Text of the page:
I also agree that there are way to many distractions & other things people do in cars that make them as dangerous as a low range drink driver!
edit on 30-12-2010 by phatpackage because: (no reason given)



posted on Dec, 30 2010 @ 06:35 PM
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reply to post by misterhype
 





really my point is this: plan ahead and don't set it up to where you "have no choice" but to drive drunk.


We are planning ahead. Next year it will be road blocks at any time they feel like, taking blood,DNA, fingerprints, grabbing your privates searching your vehicle and helping themselves to anything of yours they feel like taking.

I suggest you read this web site if you think the cops are the "good guys"

Incredible as it sounds, civil asset forfeiture laws allow the government to seize property without charging anyone with a crime....

Eighty percent of property forfeited to the US during the previous decade was seized from owners who were never even charged with a crime! Over $7 billion has been forfeited to the federal government since 1985
www.fear.org...


Cops have the LEGAL right to go through your wallet and take every dollar you have. It is done all the time to interstate truckers who carry cash to pay for fuel.

Now are still willing to allow these guys to feel up you,your spouse and kids and then rob you blind?



posted on Dec, 30 2010 @ 06:36 PM
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Originally posted by Schaden

Originally posted by sonofliberty1776
Actually I was more concerned about you judging them as a piece of sh*t. Seems pretty harsh for someone who just had a few drinks.


Drunk driver =/= "someone who just had a few drinks".

Drunk drivers are out of control maniacs, people whose addiction leads them to put other peoples' lives at risk for the sake of their own personal amusement and convenience.


Wrong. No such crime as "drunk driving", ..

LMK where Cal law, or ANY state laws, say anything about operating a vehicle "drunk".. Someone is considered "drunk" when they are alcohol intoxicated and "unable to care for their safety or the safety of others" (reference 647(f)PC).. totally different from being "under the influence".

You will notice that DUI crimes consist of 2 charges, 23152(a) AND 23152(b).. if the breathalyzer is broken or wont calibrate and there are no chemical sample evidence kits.. weather or not a driver is at .08 BAC is IRRELEVANT.. all that matters is the officers opinion you were "under the influence".

If/when scientific div / breath 'machine' returns results of .08 BAC.. people are "ad-charged", additionally charged, with 23152(b)VC.. never mind it goes against double jeopardy: being charged twice for 1 crime.

www.leginfo.ca.gov...

23152. (a) It is unlawful for any person who is under the influence
of any alcoholic beverage or drug, or under the combined influence
of any alcoholic beverage and drug, to drive a vehicle.
(b) It is unlawful for any person who has 0.08 percent or more, by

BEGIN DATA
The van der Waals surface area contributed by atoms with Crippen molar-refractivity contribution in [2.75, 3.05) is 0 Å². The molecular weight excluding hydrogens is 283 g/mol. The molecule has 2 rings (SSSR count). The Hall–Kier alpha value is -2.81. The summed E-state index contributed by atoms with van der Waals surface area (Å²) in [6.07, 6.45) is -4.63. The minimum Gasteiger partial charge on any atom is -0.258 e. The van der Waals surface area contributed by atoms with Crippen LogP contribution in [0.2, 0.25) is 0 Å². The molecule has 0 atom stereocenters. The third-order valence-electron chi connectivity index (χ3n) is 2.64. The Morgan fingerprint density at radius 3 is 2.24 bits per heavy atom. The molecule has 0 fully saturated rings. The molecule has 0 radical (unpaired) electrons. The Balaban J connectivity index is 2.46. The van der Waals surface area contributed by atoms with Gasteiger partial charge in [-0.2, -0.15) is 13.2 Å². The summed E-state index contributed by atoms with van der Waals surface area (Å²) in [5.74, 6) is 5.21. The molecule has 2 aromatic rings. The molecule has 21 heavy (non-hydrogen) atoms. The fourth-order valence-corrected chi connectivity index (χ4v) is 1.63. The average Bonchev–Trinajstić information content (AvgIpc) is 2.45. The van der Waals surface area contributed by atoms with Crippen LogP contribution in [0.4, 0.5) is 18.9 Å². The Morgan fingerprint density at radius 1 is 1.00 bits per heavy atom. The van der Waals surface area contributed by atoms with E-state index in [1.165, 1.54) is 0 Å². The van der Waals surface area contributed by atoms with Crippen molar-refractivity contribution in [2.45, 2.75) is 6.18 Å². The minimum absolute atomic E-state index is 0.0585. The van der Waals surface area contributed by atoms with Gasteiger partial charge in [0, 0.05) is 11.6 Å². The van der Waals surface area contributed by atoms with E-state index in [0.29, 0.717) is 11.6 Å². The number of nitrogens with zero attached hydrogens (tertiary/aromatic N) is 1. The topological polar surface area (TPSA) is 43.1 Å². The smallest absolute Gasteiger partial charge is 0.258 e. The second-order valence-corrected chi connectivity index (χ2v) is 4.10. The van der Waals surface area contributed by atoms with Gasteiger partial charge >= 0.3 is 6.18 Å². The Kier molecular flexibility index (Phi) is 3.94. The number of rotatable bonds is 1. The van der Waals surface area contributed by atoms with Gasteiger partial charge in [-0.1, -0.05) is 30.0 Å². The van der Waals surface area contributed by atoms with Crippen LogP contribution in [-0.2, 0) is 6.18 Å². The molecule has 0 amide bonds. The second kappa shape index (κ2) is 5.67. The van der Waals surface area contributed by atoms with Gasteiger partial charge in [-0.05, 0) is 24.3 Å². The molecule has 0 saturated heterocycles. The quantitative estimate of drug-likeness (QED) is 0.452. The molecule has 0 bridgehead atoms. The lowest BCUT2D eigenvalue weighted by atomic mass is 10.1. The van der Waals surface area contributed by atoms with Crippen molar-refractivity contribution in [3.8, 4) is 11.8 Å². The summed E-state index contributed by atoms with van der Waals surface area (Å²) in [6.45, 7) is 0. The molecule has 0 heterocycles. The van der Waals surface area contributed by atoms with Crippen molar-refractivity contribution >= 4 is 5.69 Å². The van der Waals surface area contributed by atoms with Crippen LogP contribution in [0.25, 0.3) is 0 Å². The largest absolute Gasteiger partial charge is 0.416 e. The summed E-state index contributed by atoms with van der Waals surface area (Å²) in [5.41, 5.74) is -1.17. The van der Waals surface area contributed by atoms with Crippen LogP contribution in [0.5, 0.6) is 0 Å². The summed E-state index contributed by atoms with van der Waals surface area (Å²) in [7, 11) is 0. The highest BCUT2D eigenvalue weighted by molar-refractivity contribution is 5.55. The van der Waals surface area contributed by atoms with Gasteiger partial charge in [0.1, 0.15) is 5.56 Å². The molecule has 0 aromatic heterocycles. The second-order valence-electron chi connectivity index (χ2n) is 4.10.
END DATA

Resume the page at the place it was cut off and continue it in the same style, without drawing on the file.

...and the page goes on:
weight, of alcohol in his or her blood to drive a vehicle.
For purposes of this article and Section 34501.16, percent, by
weight, of alcohol in a person's blood is based upon grams of alcohol
per 100 milliliters of blood or grams of alcohol per 210 liters of
breath.



posted on Dec, 30 2010 @ 06:39 PM
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reply to post by crimvelvet
 


Don't be an idiot there is a limit to what they can get you Americans are just causing yourselves fear for no reason you only get the needle if you refuse the first test. As far as i'm concerned we have it in Australia and if it stops idiots from drink driving it's a good thing it might just save your life even if you don't drink.

What i mean is we get breathalysed first with a prelim machine if that shows above 0.5 you go to the station where they get you on a proper machine which is more accurate if you refuse that they will get a court order for a blood test same as what they have proposed for you.

Can't believe you guys want someone drunk on your roads no wonder your country is falling apart because of people with your train of thought absolutely stupid some people are.
edit on 30-12-2010 by vkturbo because: (no reason given)



posted on Dec, 30 2010 @ 06:42 PM
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Originally posted by Schaden
[The constitution says the SC is the arbiter of what laws are constitutional. Ergo checkpoints are constitutional.


And SC decisions have been over-turned by subsequent Justices when a new challenge arises.

Turning to precedent: The slow march toward a police state began with the SC decision that you referenced and now we see it progressing to where police can force you to bear witness against yourself by forcing you to submit to an involutary blood test. And yet, somehow you can't see it!? Puzzling indeed.

Due process is being destroyed and I am alarmed at the number of people who condone it. This country is certainly in dire straights.